Voter turnout research paper

Since the launch of the voter turnout database, the Electoral Processes Programme at International IDEA has ensured that the data have been regularly updated. The primary sources for the data on voter registration, total vote and corresponding voter turnout are the national electoral management bodies (EMBs) and national statistical bureaus of countries listed in the database. Data from the EMBs are obtained from either their official reports or information provided in their official web portals. In few cases, when data are not available from the EMBs, the information on voter turnout is obtained from secondary sources as listed above. Population and freedom house indicators are always obtained from secondary sources.

Enter the email address you signed up with and we'll email you a reset link.

 · By examining public voter rolls, the researchers were able to compare actual turnout among the groups. They determined that the message showing ...

More importantly, according to experts, the methodology of the report Baldwin cites is lacking. Put simply: The voter ID requirement undoubtedly prevented or discouraged some people from voting. But the report attributes all of the decrease in turnout to the ID law, when there are many other reasons that could also explain it, including a lack of enthusiasm for Clinton or Trump, or perhaps a belief that Trump couldn’t win Wisconsin.

Socio-economic status:  Wealthy Americans vote at much higher rates than those of lower socio-economic status. During the  2008 presidential election , only 41% of eligible voters making less than $15,000 a year voted, compared to 78% of those making $150,000 a year or more.  Studies  have shown that this difference in turnout affects public policy: politicians are more likely to respond to the desires of their wealthy constituents than of their poorer constituents, in part because more of their wealthy constituents vote.

A project of the Harvard Kennedy School's Shorenstein Center and the Carnegie-Knight Initiative , Journalist’s Resource is an open-access site that curates scholarly studies and reports.

Learn more

voter turnout research paper

Voter turnout research paper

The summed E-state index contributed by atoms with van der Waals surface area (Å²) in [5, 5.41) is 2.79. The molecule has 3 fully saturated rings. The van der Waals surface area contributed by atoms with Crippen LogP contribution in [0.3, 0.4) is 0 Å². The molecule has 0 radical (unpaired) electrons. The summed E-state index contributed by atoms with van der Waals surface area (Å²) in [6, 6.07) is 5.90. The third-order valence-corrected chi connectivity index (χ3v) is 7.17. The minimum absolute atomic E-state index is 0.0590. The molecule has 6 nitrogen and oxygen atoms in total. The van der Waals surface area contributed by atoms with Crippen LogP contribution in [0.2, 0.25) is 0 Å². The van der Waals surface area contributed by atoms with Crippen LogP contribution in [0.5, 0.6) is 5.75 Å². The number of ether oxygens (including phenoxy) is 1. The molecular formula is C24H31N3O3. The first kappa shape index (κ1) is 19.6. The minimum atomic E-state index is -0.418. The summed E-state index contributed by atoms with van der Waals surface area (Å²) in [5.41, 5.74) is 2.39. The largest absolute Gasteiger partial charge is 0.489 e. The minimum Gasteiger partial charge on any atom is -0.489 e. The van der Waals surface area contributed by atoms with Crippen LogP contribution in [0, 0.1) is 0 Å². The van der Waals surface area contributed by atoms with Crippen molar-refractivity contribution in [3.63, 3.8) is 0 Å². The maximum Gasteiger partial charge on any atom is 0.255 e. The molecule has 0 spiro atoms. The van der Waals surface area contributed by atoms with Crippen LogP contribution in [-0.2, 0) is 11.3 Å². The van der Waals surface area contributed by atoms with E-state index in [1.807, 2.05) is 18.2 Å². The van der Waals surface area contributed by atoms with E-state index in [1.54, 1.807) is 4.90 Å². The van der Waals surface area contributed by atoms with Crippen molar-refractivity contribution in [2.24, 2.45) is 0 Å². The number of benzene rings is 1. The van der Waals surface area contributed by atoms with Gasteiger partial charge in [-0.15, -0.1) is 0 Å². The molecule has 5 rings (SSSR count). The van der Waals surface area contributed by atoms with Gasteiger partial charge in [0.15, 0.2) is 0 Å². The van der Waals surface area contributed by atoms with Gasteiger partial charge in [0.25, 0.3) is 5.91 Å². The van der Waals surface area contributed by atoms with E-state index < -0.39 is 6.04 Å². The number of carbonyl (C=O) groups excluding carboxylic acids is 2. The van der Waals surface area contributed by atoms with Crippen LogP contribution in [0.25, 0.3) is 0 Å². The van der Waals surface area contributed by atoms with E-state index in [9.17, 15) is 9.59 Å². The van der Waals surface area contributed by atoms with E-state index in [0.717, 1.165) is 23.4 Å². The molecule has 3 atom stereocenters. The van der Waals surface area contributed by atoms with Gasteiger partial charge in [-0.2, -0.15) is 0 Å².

More importantly, according to experts, the methodology of the report Baldwin cites is lacking. Put simply: The voter ID requirement undoubtedly prevented or discouraged some people from voting. But the report attributes all of the decrease in turnout to the ID law, when there are many other reasons that could also explain it, including a lack of enthusiasm for Clinton or Trump, or perhaps a belief that Trump couldn’t win Wisconsin.

Action Action

voter turnout research paper

Voter turnout research paper

Action Action

voter turnout research paper

Voter turnout research paper

 · By examining public voter rolls, the researchers were able to compare actual turnout among the groups. They determined that the message showing ...

Action Action

voter turnout research paper
Voter turnout research paper

More importantly, according to experts, the methodology of the report Baldwin cites is lacking. Put simply: The voter ID requirement undoubtedly prevented or discouraged some people from voting. But the report attributes all of the decrease in turnout to the ID law, when there are many other reasons that could also explain it, including a lack of enthusiasm for Clinton or Trump, or perhaps a belief that Trump couldn’t win Wisconsin.

Action Action

Voter turnout research paper

Action Action

voter turnout research paper

Voter turnout research paper

Enter the email address you signed up with and we'll email you a reset link.

Action Action

voter turnout research paper

Voter turnout research paper

 · By examining public voter rolls, the researchers were able to compare actual turnout among the groups. They determined that the message showing ...

Action Action

voter turnout research paper

Voter turnout research paper

Action Action

Bootstrap Thumbnail Second

Voter turnout research paper

Socio-economic status:  Wealthy Americans vote at much higher rates than those of lower socio-economic status. During the  2008 presidential election , only 41% of eligible voters making less than $15,000 a year voted, compared to 78% of those making $150,000 a year or more.  Studies  have shown that this difference in turnout affects public policy: politicians are more likely to respond to the desires of their wealthy constituents than of their poorer constituents, in part because more of their wealthy constituents vote.

Action Action

Bootstrap Thumbnail Third

Voter turnout research paper

Action Action